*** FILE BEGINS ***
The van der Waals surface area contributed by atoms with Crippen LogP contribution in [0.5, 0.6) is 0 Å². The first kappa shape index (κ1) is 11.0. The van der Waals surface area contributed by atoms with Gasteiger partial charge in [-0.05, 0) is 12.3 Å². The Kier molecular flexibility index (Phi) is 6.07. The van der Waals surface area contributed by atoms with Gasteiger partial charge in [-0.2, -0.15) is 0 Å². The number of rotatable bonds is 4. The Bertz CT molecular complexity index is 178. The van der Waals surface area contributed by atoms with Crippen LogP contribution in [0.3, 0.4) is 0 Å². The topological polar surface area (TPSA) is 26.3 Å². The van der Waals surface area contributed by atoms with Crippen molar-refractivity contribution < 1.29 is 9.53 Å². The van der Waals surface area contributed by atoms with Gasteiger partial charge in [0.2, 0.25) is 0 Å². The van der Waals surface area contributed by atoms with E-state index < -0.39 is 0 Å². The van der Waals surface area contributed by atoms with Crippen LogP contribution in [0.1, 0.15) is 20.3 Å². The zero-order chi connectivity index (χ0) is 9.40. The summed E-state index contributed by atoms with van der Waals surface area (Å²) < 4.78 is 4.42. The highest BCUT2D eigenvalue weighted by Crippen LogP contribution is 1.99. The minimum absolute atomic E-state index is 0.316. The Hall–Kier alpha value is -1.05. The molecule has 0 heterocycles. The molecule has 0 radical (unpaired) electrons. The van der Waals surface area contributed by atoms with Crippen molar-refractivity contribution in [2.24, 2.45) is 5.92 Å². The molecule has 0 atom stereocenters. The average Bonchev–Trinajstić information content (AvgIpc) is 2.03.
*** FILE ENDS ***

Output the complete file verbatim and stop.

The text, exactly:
The van der Waals surface area contributed by atoms with Crippen LogP contribution in [0.5, 0.6) is 0 Å². The first kappa shape index (κ1) is 11.0. The van der Waals surface area contributed by atoms with Gasteiger partial charge in [-0.05, 0) is 12.3 Å². The Kier molecular flexibility index (Phi) is 6.07. The van der Waals surface area contributed by atoms with Gasteiger partial charge in [-0.2, -0.15) is 0 Å². The number of rotatable bonds is 4. The Bertz CT molecular complexity index is 178. The van der Waals surface area contributed by atoms with Crippen LogP contribution in [0.3, 0.4) is 0 Å². The topological polar surface area (TPSA) is 26.3 Å². The van der Waals surface area contributed by atoms with Crippen molar-refractivity contribution < 1.29 is 9.53 Å². The van der Waals surface area contributed by atoms with Gasteiger partial charge in [0.2, 0.25) is 0 Å². The van der Waals surface area contributed by atoms with E-state index < -0.39 is 0 Å². The van der Waals surface area contributed by atoms with Crippen LogP contribution in [0.1, 0.15) is 20.3 Å². The zero-order chi connectivity index (χ0) is 9.40. The summed E-state index contributed by atoms with van der Waals surface area (Å²) < 4.78 is 4.42. The highest BCUT2D eigenvalue weighted by Crippen LogP contribution is 1.99. The minimum absolute atomic E-state index is 0.316. The Hall–Kier alpha value is -1.05. The molecule has 0 heterocycles. The molecule has 0 radical (unpaired) electrons. The van der Waals surface area contributed by atoms with Crippen molar-refractivity contribution in [2.24, 2.45) is 5.92 Å². The molecule has 0 atom stereocenters. The average Bonchev–Trinajstić information content (AvgIpc) is 2.03.